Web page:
Okay, thanks to GlennAA11, I've been able to find where these things are posted. These reports are on display at the bottom of a locked filing cabinet in a disused lavatory with a sign on the door reading "Beware of the leopard." (Douglas Adams reference)
Seriously, this is a wonderful resource and all, but there's no divining from podcasts that one is meant to head over here to actually read the darn things.
And I hate to be That Guy, but Week 8's fallout from John Carver wasn't addressed last week, and now Grahame L. Jones going absolutely Nutter Butter over what happened in the LA-KC game is completely ignored. I happen to think that Grahame Jones was way, way off in his interpretations, but I'm a mere blogger, and he's the lead reporter for the LA Times. In other words, he's got at least twenty more readers than I do.
I realize these missives are primarily by and for referees, for use in refereeing. We fans are allowed to peek in at the sufferance of Mr. Tamberino, and should be grateful for this unprecedented privilege.
All of which is awesome blossom. But if coaches are going to unload week after week about policies that have been covered week after week in these public podcasts, suddenly switching to radio silence about the whole issue of dissent looks pretty weird. the most controversial calls of the week should be addressed - I think that helps referees as well as fans, players, and coaches. Well, maybe fans. Players and coaches are going to moan and complain in any case.
What did they cover, instead? Well, to their credit, they covered a topic that ended up being pretty important, which as far as I can tell no one has discussed - encroachment on penalty kicks. Perhaps this is Brian Hall (flying solo on the podcast this week) being very oblique...because the PK referenced turned out to be the one Dube kicked in, then celebrated with the rest of the Revolution in front of Columbus fans, one of whom had a video recorder and the brains of an ant cow....and had the penalty kick been retaken, things might have ended up differently. (Or Joseph simply scores on the re-take, and the same scenario happens anyway.)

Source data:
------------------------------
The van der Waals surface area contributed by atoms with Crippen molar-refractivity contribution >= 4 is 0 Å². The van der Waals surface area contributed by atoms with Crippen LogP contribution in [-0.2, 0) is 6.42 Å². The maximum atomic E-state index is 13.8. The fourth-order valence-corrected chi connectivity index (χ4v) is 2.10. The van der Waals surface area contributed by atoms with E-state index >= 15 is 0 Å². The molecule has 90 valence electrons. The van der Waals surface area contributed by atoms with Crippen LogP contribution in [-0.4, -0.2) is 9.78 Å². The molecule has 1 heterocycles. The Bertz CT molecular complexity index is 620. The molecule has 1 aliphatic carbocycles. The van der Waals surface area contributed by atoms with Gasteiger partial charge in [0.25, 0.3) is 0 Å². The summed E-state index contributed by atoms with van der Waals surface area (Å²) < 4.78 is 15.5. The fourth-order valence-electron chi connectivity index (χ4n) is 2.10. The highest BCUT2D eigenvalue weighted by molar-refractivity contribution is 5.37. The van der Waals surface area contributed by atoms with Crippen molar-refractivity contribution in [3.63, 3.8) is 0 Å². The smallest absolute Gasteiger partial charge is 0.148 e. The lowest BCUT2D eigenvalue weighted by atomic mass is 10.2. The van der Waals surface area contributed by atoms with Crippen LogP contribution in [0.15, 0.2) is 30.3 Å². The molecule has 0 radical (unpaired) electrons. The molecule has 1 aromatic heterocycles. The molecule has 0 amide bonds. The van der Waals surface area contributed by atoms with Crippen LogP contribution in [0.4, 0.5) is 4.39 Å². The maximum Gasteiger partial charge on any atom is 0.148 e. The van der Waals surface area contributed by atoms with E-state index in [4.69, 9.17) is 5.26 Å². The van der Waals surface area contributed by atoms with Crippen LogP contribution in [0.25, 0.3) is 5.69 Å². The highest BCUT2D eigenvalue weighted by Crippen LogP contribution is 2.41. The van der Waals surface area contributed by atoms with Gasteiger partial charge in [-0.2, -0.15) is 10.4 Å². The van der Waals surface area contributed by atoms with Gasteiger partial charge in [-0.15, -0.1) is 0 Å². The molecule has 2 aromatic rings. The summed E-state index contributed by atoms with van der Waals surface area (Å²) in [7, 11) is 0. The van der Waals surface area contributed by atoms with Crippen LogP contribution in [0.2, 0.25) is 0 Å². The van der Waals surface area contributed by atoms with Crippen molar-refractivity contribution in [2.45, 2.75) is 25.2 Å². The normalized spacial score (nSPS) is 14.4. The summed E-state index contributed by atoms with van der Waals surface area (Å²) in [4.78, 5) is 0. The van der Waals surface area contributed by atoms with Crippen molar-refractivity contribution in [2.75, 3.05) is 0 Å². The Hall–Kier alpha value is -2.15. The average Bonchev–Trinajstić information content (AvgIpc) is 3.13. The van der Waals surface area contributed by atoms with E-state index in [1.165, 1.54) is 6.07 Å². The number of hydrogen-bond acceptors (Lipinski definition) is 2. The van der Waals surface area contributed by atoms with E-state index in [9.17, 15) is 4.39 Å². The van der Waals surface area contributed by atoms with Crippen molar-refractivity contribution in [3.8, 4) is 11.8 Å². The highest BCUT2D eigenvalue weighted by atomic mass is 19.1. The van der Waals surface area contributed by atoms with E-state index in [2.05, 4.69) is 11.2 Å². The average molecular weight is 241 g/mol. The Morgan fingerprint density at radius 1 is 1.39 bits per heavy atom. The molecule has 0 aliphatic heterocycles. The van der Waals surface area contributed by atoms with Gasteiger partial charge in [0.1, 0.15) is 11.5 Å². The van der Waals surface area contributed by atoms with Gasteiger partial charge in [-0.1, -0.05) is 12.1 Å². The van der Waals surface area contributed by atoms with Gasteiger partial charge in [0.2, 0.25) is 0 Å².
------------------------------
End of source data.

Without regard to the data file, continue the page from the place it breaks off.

There's also a good restatement of the policies on persistent infringement, which I approve of wholeheartedly. Of course, if those kinds of fouls aren't called in the first place, then the game still isn't beautiful. But it shows the refs' hearts are in the right place. Sigi Schmid made some sanctionable comments on this regarding the CUSA game, so one hopes there will be some follow-up on this.
Perhaps in the old days teams could be separated into hackers and divers, but now it seems like every team gives gainful employment to at least one of each. Very, very occasionally, they are the same person, such as Carlos Ruiz. The bottom line is, every coach in the league has a vested interest in protecting the reputation of both their particular diver, and their particular hacker, while calling down the wrath of the gods on the other team's diver and hacker. The bottom line of the bottom line is - coaches aren't going to help. League and federation-wide crackdowns on ubiquitous fouls will be fought every step of the way.
Posting this sort of thing publicly is a great first step - so many times this season a coach will rant about something that Tamberino or Hall have beaten to death on the podcast. Now, the coaches are striking back directly at the refs. This is no time to give ground. Fining is one thing, but what the coaches are complaining about must be addressed. If Schelotto is diving too much, if he's being hacked too much, or (most probable) both - these sorts of weekly reviews have to address that.
Oh, God, don't even get me started on goalkeepers wasting time. I'm in favor of it, but screw "stern warnings." The only way to prevent that tactic will be with red cards or waterboarding. Common sense - if a goalkeeper puts the ball in play too quickly, and gives up the tying or winning goal? He risks getting benched. He risks getting cut. These are the kinds of stakes we're talking about here. You'd better come up with something a little spicier than "stern warnings" to fight some of this stuff.